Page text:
Broadcasting the neighborhoods enables access to the lookup table from any user-defined function (UDF). A neighborhood could be assigned to each ride in a DataFrame’s column with the UDF defined below.

Example of expected output at this stage:

The Taxi data is now prepared to answer questions based on Manhattan neighborhoods and financial data. It’s possible to answer the following question:

What Manhattan neighborhoods should Taxi driver choose to get a high tip?

Adding aggregation

The final operation is averaging over the “tip” column, grouped by ending neighborhoods and 30 minutes windowing (updated in 10-minute intervals). It would be preferable to run 2 hours windows with triggers every minute, but that would demand high computing resources.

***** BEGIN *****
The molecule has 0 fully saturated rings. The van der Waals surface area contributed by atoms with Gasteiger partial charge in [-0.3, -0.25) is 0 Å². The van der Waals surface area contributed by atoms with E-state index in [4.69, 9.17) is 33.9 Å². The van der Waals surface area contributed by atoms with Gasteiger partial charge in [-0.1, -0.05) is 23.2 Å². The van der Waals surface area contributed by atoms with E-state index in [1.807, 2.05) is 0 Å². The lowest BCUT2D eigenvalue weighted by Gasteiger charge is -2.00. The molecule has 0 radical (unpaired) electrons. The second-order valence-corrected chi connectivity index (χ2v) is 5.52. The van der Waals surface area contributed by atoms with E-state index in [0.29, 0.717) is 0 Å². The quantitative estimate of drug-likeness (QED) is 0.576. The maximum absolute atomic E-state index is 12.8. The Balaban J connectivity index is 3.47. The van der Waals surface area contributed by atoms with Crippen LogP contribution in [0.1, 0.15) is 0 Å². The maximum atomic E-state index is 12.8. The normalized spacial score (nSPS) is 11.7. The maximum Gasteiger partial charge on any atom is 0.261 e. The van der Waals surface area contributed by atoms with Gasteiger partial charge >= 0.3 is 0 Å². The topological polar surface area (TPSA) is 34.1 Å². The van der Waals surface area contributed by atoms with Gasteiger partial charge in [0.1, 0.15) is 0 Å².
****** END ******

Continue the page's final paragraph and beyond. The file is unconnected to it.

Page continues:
The complete code is available here in single file. An example of the final results is below.

Based only on top 20 rows, a driver would receive a notification at 21h50 that going to Vinegar Hill for a next ride is a good idea

Few empty batches in the beginning are acceptable. It’s expected behavior for the “append” output mode, as the engine starts outputting results only after the initial watermark has passed. It would be useful to sort results by timestamps or according to tips. Unfortunately, sorting operations are not yet supported on streaming DataFrames in “append” mode. It’s Spark Structured Streaming limitation which may be addressed in the future.

Future work